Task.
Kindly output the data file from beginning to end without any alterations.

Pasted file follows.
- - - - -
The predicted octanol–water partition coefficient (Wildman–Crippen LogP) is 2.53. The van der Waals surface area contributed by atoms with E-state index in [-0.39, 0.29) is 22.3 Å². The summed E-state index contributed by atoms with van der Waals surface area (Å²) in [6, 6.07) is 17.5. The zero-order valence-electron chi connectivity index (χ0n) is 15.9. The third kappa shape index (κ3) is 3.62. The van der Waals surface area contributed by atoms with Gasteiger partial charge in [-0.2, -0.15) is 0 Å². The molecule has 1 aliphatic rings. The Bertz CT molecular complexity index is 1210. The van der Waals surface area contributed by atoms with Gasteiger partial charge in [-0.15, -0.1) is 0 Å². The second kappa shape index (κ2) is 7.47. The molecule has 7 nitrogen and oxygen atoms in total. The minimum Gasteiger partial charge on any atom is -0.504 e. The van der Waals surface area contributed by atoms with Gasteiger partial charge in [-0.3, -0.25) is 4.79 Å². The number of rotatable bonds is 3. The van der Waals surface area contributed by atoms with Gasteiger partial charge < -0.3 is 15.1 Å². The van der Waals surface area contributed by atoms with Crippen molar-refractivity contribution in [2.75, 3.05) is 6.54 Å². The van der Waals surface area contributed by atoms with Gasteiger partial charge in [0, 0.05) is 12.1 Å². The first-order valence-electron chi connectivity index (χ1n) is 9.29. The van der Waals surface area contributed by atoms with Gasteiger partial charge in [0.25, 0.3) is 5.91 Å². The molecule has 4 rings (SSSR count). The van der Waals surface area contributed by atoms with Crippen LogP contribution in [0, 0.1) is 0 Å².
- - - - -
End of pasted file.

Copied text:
The predicted octanol–water partition coefficient (Wildman–Crippen LogP) is 2.53. The van der Waals surface area contributed by atoms with E-state index in [-0.39, 0.29) is 22.3 Å². The summed E-state index contributed by atoms with van der Waals surface area (Å²) in [6, 6.07) is 17.5. The zero-order valence-electron chi connectivity index (χ0n) is 15.9. The third kappa shape index (κ3) is 3.62. The van der Waals surface area contributed by atoms with Gasteiger partial charge in [-0.2, -0.15) is 0 Å². The molecule has 1 aliphatic rings. The Bertz CT molecular complexity index is 1210. The van der Waals surface area contributed by atoms with Gasteiger partial charge in [-0.15, -0.1) is 0 Å². The second kappa shape index (κ2) is 7.47. The molecule has 7 nitrogen and oxygen atoms in total. The minimum Gasteiger partial charge on any atom is -0.504 e. The van der Waals surface area contributed by atoms with Gasteiger partial charge in [-0.3, -0.25) is 4.79 Å². The number of rotatable bonds is 3. The van der Waals surface area contributed by atoms with Gasteiger partial charge < -0.3 is 15.1 Å². The van der Waals surface area contributed by atoms with Crippen molar-refractivity contribution in [2.75, 3.05) is 6.54 Å². The van der Waals surface area contributed by atoms with Gasteiger partial charge in [0, 0.05) is 12.1 Å². The first-order valence-electron chi connectivity index (χ1n) is 9.29. The van der Waals surface area contributed by atoms with Gasteiger partial charge in [0.25, 0.3) is 5.91 Å². The molecule has 4 rings (SSSR count). The van der Waals surface area contributed by atoms with Crippen LogP contribution in [0, 0.1) is 0 Å².